Cyber Supply Chain Management and Transparency Act of 2014
On December 4th, 2014, U.S. Congressional Representatives Ed Royce (R-CA) and Lynn Jenkins (R-KS) introduced H.R. 5793, the “Cyber Supply Chain Management and Transparency Act of 2014.” The proposed legislation will ensure that any organization selling software, firmware or products to the federal government provide a bill of materials of all third party and open source components used, and demonstrate that those component versions have no known vulnerabilities.
FS-ISAC identifies a new cyber attack risk in your "IT supply chain." Sonatype can help.
Data breaches, online banking security and the overall growing threat of cyber attacks concern all organizations, but perhaps none more than the financial services industry.
To address these concerns, the FS-ISAC (Financial Services – Information Sharing and Analysis Center) has released guidelines regarding security risk from "third party service and product providers."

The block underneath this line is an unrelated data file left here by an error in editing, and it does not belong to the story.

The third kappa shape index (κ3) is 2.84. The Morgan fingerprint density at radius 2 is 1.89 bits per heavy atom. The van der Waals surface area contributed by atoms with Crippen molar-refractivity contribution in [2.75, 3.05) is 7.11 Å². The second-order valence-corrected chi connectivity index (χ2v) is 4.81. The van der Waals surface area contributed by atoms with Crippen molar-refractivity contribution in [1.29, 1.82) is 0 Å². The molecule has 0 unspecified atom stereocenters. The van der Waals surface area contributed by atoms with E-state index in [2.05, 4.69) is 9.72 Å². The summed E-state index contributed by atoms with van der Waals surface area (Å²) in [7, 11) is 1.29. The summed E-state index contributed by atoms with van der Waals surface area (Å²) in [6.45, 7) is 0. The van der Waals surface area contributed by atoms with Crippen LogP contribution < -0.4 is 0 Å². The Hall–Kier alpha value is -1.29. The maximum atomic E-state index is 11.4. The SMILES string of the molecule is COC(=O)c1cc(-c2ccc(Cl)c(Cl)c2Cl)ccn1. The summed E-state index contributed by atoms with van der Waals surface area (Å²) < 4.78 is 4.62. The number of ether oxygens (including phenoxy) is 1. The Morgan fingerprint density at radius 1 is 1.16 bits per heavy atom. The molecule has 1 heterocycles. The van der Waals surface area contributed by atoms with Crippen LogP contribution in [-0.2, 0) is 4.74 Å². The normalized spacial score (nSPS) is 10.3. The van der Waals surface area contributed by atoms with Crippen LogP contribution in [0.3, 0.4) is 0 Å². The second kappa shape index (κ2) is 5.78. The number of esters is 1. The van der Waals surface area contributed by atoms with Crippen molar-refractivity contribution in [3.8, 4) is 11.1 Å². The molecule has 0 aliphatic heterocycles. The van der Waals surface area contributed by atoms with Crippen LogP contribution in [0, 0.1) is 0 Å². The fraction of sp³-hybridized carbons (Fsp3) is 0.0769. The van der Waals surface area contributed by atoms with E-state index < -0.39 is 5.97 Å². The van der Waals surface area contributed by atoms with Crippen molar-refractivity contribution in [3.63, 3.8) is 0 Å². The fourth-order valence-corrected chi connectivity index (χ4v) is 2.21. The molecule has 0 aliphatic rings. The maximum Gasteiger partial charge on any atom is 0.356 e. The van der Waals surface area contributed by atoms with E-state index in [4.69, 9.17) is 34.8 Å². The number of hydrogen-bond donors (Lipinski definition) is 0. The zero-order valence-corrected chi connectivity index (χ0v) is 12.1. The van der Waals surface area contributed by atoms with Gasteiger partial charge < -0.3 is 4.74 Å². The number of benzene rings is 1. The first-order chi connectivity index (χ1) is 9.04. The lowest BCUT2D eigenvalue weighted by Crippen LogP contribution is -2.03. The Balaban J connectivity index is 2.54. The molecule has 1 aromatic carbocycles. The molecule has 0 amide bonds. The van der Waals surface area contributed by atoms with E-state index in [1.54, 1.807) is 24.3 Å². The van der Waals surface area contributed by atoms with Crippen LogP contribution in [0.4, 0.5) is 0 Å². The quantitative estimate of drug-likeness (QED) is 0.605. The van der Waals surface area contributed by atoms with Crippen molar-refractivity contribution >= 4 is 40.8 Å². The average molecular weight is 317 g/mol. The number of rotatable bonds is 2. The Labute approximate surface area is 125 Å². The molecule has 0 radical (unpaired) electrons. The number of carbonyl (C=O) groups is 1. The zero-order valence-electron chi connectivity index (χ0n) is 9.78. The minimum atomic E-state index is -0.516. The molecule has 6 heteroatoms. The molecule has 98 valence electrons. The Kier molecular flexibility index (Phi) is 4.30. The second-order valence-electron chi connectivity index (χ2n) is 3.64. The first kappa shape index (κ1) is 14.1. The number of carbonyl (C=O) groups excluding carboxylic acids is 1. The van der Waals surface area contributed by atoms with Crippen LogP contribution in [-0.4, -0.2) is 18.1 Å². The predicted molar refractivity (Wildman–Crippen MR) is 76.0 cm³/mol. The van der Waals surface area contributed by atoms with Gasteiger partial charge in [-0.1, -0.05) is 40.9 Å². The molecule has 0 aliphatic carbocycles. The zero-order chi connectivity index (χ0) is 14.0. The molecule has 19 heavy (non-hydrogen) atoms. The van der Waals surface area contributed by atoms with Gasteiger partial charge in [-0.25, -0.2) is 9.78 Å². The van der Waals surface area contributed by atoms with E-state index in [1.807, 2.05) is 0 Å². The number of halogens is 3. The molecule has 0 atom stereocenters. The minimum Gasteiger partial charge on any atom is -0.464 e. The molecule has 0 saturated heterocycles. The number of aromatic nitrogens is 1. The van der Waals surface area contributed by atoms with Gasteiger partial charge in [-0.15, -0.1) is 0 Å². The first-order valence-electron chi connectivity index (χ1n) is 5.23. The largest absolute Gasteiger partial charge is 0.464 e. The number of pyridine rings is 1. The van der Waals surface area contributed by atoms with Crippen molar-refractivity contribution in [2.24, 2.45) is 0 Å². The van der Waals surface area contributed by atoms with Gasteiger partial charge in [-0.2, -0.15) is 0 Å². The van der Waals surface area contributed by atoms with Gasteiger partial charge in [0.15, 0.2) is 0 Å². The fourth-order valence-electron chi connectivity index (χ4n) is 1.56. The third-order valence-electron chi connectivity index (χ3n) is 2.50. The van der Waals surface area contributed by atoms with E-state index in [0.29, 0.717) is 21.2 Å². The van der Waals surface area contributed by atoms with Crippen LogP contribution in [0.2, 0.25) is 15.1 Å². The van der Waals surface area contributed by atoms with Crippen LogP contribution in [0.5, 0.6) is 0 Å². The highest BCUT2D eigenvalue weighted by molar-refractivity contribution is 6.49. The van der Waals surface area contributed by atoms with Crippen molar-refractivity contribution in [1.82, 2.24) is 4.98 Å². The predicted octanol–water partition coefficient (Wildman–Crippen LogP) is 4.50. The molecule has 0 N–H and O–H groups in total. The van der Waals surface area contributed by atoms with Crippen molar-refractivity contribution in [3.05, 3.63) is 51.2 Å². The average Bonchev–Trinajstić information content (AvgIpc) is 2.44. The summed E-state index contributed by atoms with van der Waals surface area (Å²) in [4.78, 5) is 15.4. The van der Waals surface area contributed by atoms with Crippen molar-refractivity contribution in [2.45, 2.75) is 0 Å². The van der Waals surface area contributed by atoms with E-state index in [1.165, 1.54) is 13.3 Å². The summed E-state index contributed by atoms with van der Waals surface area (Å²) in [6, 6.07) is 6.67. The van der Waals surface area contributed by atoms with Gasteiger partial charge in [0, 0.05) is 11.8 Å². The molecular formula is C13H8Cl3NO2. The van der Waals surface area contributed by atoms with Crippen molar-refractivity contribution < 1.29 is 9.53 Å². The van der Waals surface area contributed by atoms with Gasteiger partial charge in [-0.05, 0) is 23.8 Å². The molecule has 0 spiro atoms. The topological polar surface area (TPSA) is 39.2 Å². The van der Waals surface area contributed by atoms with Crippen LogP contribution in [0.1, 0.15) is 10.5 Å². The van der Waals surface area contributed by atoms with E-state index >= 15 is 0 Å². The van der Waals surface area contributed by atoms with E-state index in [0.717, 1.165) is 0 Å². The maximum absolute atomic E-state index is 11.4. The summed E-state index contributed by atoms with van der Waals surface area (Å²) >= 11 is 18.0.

OWASP Top Ten advises: Avoid using components with known vulnerabilities. Sonatype can help.
The Open Web Application Security Project (OWASP) has updated their top ten list of application security threats to now include A9, which advises against "using components with known vulnerabilities."
These days, applications are 90% comprised of open source or third party components which are shared by developers worldwide.
However, most traditional application security methods don’t effectively identify component vulnerabilities.
PCI says “No” to using components with known vulnerabilities. Sonatype can help.
The Payment Card Industry (PCI) standards help ensure that banks, financial services firms and merchants protect their customer's credit card data.
Credit card security became more challenging with the mandate to "avoid components with known vulnerabilities" based on recent Open Web Application Security Project (OWASP) guidelines.
The good news is that Sonatype makes it easy to avoid this risk and achieve PCI compliance.
Are we doing enough to prevent future
heartbleeds? Here is what you can do now.
As the Heartbleed bug wreaked havoc on the internet, we at Sonatype began thinking about the lessons learned from this recent security scare and how, collectively, we can develop a process for mitigating the next major exposure.
Was this OpenSSL vulnerability an oversight by system administrators installing unknown software? The simple answer is no. OpenSSL is the defacto SSL implementation used on most internet servers around the world. This is not an untested, unverified component that slipped by security audits.